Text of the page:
The old town sits on a boat-shaped plateau that overlooks steep gorges where it’s distinctive orangish tufa that Corot painted so well pokes through the vegetation in fascinating configurations. You can easily reach the edges of the city on foot and nearly everywhere you look opens up to astonishing vistas. If the city itself isn’t enough, the JSS in Civita arranges transportation to nearby villages for additional painting vistas. Just when you think it can’t get any better; the school sets up short trips to paint views in place like: from on top of Monte Sorratte in Sant Oreste, the aqueducts at Nepi, or the incredible gorges at Castel Sant’elia. If you haven’t already seen them, you can see several images and video footage of these sites in my video that I put at the end of this article.

There are two train stations and it is very easy to get to Rome in back for the day. The fare is very cheap and only an hour and a half to Rome. There are several great restaurants in addition to the meals provided by the program ranging everything from the cheap and fast to elaborate gourmet affairs. I plan to buy my food in the local market and cook most of my meals to help reduce the cost. There are many farmer’s markets with fresh, local produce as well as a terrific bakery and cheese store.

The group suppers at the hotel are excellent and they also have weekly dinners for the whole program attendees at different restaurants – often with an excellent menu involving several courses which starts around 8pm and last well into the evening with lively conversation. In the center of town there are a couple of nightclub/coffeshop places in which you can relax and socialize in the evening by an ancient fountain with other students along with the townspeople over wine, coffee and gelato while making use of the free WiFi.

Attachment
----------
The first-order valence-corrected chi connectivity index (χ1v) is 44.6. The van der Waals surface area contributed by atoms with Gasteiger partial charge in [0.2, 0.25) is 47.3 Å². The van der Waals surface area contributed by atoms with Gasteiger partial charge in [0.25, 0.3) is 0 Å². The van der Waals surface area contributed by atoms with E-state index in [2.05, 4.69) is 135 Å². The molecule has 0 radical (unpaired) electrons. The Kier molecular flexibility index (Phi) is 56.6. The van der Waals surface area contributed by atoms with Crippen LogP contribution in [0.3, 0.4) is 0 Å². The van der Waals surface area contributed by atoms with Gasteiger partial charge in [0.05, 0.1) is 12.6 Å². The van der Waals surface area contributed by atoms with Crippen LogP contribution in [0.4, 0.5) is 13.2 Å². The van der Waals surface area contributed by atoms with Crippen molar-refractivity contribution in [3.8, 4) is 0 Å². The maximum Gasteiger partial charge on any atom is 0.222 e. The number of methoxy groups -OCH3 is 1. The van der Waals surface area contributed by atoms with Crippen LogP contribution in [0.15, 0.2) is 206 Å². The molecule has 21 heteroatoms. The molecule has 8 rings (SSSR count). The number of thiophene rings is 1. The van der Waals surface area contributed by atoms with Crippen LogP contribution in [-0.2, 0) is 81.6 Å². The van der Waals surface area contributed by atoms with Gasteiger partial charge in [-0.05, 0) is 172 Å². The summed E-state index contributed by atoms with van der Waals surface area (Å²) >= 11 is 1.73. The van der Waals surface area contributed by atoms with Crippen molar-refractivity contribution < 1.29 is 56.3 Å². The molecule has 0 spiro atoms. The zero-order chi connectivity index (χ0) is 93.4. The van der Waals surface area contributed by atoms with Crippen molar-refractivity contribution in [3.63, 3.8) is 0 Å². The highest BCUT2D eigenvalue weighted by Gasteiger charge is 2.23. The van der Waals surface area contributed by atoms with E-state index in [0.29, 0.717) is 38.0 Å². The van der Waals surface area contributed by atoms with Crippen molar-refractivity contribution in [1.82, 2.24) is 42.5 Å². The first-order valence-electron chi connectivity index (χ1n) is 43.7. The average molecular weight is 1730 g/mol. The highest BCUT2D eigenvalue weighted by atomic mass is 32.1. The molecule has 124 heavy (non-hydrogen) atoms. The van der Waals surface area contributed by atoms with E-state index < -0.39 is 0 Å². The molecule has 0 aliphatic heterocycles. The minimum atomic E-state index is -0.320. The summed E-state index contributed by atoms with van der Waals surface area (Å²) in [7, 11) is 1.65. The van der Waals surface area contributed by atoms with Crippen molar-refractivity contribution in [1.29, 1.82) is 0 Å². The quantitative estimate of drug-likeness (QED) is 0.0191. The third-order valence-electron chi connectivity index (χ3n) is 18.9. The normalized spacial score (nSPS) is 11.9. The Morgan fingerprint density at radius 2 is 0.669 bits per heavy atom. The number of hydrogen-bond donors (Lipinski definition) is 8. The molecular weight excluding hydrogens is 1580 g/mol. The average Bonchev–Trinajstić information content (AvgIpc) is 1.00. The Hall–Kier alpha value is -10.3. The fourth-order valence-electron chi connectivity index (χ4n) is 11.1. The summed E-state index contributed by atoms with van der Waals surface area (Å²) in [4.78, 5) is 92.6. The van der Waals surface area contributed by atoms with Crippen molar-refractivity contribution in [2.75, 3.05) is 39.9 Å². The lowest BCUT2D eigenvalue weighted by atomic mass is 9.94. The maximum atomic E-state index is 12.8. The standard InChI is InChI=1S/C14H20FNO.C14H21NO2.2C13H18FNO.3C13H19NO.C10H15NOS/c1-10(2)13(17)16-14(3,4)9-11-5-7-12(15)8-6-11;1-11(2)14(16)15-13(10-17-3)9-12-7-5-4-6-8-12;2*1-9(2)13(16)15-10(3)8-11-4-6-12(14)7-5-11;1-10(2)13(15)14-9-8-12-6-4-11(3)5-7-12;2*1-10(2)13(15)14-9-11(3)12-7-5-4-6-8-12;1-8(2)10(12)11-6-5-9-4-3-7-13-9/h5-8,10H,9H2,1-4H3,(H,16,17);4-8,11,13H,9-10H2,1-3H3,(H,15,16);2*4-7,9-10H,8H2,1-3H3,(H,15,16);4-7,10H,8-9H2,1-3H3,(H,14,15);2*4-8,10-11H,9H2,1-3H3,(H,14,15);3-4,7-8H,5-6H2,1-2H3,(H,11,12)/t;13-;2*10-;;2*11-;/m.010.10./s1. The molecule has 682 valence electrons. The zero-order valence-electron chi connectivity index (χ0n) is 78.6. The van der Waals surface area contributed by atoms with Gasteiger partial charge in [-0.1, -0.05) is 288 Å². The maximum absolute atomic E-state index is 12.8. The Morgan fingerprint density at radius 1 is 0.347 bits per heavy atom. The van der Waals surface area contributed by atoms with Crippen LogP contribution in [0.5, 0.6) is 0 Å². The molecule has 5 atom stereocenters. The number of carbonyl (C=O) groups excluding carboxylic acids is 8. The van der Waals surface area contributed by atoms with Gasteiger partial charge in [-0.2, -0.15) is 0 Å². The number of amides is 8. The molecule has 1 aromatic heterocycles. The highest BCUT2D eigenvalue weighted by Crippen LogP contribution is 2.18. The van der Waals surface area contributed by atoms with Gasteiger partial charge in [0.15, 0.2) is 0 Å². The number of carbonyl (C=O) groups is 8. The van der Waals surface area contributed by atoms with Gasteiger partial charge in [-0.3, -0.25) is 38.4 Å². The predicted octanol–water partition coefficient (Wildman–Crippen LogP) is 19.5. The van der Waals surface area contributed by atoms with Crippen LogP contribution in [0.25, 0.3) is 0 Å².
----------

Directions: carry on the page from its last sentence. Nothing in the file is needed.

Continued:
The art and people of Civita Castellana and Italy is more than reason enough to return but my main feeling in joining the JSS in Civita again is the hope that being around so many other terrific painters will continue to push my work further. I’ve been painting for over 30 years, although many times work and life interrupted my painting life. I’ve now gotten to a point where I can focus on my painting more or less full-time. My study at the program in Civata, especially with getting feedback from Israel Hershberg in his Master Class has been invaluable in getting greater clarity and fresh insight into my work from the point of view of one of the world’s greatest living landscape painters. I’ve said before and I will repeat here that studying with Israel Hershberg is the closest a painter today could come to studying with Corot.




Painting is best started in early morning when there were cooler temperatures and the light was best, mid-day was often too hot to be painting and that’s when we met for the daily critique. Most of the town’s stores closed mid-day and everyone took it easy. Around 4pm life started back up and people resumed their paintings until dark.

JSS in Civita offers the option for a private studio space at least two studio areas fairly close to the hotel and in the center of the town. I’ve heard these spaces offer terrific light and is a great way to escape the hot sun and to work in privacy.

Affiliate workshops by many leading painters with a wide variety of approaches and styles for a full listing see this page on the JSS in Civita’s site, below are links to the affiliate workshops with links to thier individual webpages and individual course descriptions on the JSS in Civita site.

Video overview of the Jerusalem Studio School Summer Program in Civita Castellana, Italy in 2013.
Video produced by Larry Groff, interviews with Israel Hershberg, Yael Scalia, Tina Engels.
HD video – best seen in full screen!